Sequela is a medical term that refers to a condition that is the result of an illness or injury. As my PTSD has been improving, it has been more difficult to identify any sequelae except for memory problems. But not today.
When life is in homeostasis it’s easy for someone with PTSD to forget that an injury occurred. I’d been in homeostasis for a few months. I felt healed. But then reading a book triggered reliving moments at the crisis center of Brooklyn Hospital on the night of 9/11. My graduate study suffered, and two weeks after I found myself trying to figure out how my grades plummeted. Another two weeks later, I’m told that I might fail the most important course of the program.
Today, I had a meeting with the school’s disability services coordinator who helped me open up about my struggles. I became a teary-eyed lump while realizing how much I’d been struggling with this semester because of the PTSD sequelae, anterograde amnesia and dissociation, which were worst the same week I was triggered with reliving. Today I also felt anxiety, something I don’t remember feeling for months. And now my head is in a fog. I do feel the effects of a neurofeedback session I had yesterday. I feel like parts of my brain are more active than usual, in different spots all over my brain. How I can feel that I don’t know. It was my first neurofeedback session and I can’t wait to have more.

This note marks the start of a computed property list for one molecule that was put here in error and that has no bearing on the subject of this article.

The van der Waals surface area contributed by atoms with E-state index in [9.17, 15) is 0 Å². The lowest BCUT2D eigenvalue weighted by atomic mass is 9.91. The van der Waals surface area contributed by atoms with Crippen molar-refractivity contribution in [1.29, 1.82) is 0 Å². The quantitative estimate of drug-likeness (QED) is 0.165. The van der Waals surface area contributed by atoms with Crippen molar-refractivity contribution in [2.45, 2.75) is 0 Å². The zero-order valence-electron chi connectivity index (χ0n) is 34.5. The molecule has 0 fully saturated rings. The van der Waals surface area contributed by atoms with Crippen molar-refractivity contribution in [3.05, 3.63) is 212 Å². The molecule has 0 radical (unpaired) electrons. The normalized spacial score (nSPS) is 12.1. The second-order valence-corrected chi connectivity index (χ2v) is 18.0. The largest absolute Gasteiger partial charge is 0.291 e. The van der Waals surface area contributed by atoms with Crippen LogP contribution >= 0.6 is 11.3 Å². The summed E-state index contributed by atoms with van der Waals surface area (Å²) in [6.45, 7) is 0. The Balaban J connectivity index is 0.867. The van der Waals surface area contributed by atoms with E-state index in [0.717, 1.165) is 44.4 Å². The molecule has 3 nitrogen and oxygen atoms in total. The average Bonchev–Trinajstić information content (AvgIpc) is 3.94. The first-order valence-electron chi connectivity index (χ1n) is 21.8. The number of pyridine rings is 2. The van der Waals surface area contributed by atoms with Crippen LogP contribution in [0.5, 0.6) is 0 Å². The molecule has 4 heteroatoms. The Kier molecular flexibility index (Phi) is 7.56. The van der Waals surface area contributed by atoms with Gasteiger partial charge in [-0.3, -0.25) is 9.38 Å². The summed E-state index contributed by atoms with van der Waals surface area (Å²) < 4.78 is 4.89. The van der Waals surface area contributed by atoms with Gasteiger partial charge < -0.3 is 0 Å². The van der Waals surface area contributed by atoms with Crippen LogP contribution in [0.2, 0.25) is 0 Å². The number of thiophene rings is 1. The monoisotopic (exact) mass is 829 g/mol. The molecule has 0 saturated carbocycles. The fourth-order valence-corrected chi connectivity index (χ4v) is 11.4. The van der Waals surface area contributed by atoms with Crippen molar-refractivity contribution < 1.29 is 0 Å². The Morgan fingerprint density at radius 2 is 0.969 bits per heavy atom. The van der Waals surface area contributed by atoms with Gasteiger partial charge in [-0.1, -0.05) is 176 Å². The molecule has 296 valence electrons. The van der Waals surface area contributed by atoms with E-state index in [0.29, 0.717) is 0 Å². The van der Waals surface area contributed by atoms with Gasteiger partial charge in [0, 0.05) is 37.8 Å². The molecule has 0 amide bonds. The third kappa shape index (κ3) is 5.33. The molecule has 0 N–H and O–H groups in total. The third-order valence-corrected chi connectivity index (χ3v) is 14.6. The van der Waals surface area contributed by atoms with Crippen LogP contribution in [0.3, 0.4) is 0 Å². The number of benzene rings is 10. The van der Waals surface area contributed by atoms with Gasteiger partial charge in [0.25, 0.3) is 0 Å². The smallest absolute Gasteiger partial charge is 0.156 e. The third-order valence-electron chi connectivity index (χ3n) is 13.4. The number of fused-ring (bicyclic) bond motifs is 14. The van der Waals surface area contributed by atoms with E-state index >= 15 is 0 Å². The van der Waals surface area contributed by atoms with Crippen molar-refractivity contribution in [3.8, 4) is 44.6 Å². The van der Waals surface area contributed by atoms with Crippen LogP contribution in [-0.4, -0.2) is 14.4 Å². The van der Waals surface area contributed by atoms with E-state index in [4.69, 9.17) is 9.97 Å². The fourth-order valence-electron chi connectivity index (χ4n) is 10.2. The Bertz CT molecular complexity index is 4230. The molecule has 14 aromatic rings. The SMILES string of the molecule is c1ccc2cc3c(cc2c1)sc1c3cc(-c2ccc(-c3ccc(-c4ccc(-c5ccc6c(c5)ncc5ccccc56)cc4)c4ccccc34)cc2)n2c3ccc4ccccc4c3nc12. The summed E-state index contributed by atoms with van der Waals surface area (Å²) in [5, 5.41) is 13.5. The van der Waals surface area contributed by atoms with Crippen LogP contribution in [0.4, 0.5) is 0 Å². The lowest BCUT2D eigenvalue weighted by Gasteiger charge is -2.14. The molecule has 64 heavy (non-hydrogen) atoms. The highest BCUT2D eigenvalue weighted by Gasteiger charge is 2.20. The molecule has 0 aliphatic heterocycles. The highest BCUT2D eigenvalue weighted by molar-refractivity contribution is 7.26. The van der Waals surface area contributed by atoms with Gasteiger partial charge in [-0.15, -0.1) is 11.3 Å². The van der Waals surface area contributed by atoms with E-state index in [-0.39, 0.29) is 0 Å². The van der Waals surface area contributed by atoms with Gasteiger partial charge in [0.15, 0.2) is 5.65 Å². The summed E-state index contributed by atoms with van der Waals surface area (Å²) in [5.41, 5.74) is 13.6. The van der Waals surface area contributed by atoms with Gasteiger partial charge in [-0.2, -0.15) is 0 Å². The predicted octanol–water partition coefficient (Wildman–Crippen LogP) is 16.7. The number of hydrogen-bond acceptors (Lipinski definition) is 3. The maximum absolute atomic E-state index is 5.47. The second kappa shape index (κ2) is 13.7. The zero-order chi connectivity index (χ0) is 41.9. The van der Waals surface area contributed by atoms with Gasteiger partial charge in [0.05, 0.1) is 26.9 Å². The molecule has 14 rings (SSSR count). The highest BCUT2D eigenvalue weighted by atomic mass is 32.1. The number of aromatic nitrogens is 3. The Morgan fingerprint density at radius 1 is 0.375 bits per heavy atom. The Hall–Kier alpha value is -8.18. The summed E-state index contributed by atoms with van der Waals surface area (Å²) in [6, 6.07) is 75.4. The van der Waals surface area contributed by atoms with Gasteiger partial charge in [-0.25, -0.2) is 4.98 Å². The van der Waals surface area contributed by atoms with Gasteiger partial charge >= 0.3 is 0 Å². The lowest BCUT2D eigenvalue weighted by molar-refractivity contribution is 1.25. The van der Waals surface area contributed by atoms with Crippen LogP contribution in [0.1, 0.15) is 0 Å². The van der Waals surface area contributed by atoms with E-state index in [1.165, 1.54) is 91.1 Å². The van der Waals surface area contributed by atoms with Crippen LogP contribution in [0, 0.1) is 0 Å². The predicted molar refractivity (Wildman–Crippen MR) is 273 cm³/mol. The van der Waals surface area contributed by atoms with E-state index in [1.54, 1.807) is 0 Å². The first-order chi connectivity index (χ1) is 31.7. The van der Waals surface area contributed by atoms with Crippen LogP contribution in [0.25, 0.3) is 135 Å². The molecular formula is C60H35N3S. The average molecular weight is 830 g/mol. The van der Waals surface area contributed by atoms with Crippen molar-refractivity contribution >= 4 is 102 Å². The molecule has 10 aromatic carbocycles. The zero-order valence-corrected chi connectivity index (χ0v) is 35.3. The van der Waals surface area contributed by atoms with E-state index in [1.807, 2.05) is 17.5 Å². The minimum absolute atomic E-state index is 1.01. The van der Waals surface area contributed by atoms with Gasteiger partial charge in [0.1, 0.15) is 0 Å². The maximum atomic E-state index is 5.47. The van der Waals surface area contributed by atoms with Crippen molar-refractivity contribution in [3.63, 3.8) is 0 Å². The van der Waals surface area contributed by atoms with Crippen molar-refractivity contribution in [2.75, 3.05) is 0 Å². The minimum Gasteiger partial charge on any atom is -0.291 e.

It’s only 9:30 in the morning but mentally I feel like I just had a full day of work. I’m spent. I’m a little scared. But I’m also determined. I’m going to become a mental health counselor so that more people like me can have a therapist who understands PTSD — at least somewhat. I don’t think anyone can understand everyone’s PTSD completely, but knowing something is helpful.
Neurofeedback is a new intervention for me. So far, in addition to sensory emotional regulation (I hope that link works and doesn’t bring up a message saying there’s malware; it’s my site!), neurofeedback is a favorite intervention. I’ll have to write another post about it.
While memory problems and dissociation linger, and reliving traumatic moments and danger of retraumatization can happen at any moment, I’m humbled and saddened. But I haven’t lost hope.